Families: Strategic moves needed on abductee issue

Relatives of Japanese nationals abducted by North Korea are hoping that the new year brings positive developments towards the return of their loved ones.

The relatives are calling for concrete and strategic efforts on the part of the government to realize their return.

Parents of abductees are aging. The father of one abductee and the mother of another passed away last year, leaving only two surviving parents.

The abductee issue remains a top priority with the government of Prime Minister Suga Yoshihide, who took office last September. Government officials say they will make use of every opportunity to solve the issue, but no solution has been found.

North Korea's ruling Workers' Party is scheduled to hold its congress in early January for the first time in five years. A new economic program is expected to be announced during the session.

North Korea's economy is said to be severely affected by the coronavirus pandemic and damage from floods.

Some abductee families say Japan should analyze the situation in the North and prompt its leader Kim Jong Un to make a decision by offering him some attractive proposals.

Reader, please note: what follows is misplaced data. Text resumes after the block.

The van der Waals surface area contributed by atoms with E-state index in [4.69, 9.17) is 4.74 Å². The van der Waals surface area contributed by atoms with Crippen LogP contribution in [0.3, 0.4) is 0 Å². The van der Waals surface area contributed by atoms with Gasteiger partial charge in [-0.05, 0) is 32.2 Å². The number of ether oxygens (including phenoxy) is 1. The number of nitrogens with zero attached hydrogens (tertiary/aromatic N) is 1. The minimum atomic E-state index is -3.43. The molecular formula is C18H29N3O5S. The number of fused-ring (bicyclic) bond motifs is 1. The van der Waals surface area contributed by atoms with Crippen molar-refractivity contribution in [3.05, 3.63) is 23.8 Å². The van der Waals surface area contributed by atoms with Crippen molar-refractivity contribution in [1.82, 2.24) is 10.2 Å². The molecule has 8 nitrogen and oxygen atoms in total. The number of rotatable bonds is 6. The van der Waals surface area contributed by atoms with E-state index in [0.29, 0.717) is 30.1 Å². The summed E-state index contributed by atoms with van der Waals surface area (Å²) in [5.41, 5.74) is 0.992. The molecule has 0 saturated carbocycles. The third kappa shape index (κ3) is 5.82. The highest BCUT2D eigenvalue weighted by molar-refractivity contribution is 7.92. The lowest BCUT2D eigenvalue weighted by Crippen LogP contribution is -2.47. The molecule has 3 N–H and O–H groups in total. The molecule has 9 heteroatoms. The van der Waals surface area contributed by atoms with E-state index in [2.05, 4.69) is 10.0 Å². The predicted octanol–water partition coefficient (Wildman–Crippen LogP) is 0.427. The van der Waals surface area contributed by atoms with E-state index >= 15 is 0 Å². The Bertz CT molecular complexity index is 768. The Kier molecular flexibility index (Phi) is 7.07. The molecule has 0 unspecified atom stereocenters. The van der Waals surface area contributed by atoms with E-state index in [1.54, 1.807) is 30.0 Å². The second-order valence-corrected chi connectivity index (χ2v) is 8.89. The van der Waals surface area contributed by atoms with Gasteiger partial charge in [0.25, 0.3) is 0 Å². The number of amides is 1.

Iizuka Shigeo is the brother of abductee Taguchi Yaeko. He is 82 years old and heads a group of abductees' relatives.

Iizuka told NHK that the frustration of the relatives over the stalled situation has turned into anger.

Iizuka said he wants Prime Minister Suga to show some leadership in moving things forward so that a clear road map to solving the issue can be drawn up.

He said he's long been dreaming of a scene in which returning abductees and their families embrace each other at the foot of the boarding ramp of an aircraft. He added that he wants the Japanese authorities to help make that dream come true.

The Japanese government says North Korean agents abducted at least 17 Japanese citizens in the 1970s and '80s. Five were repatriated after a bilateral summit in 2002, but the rest remain unaccounted for.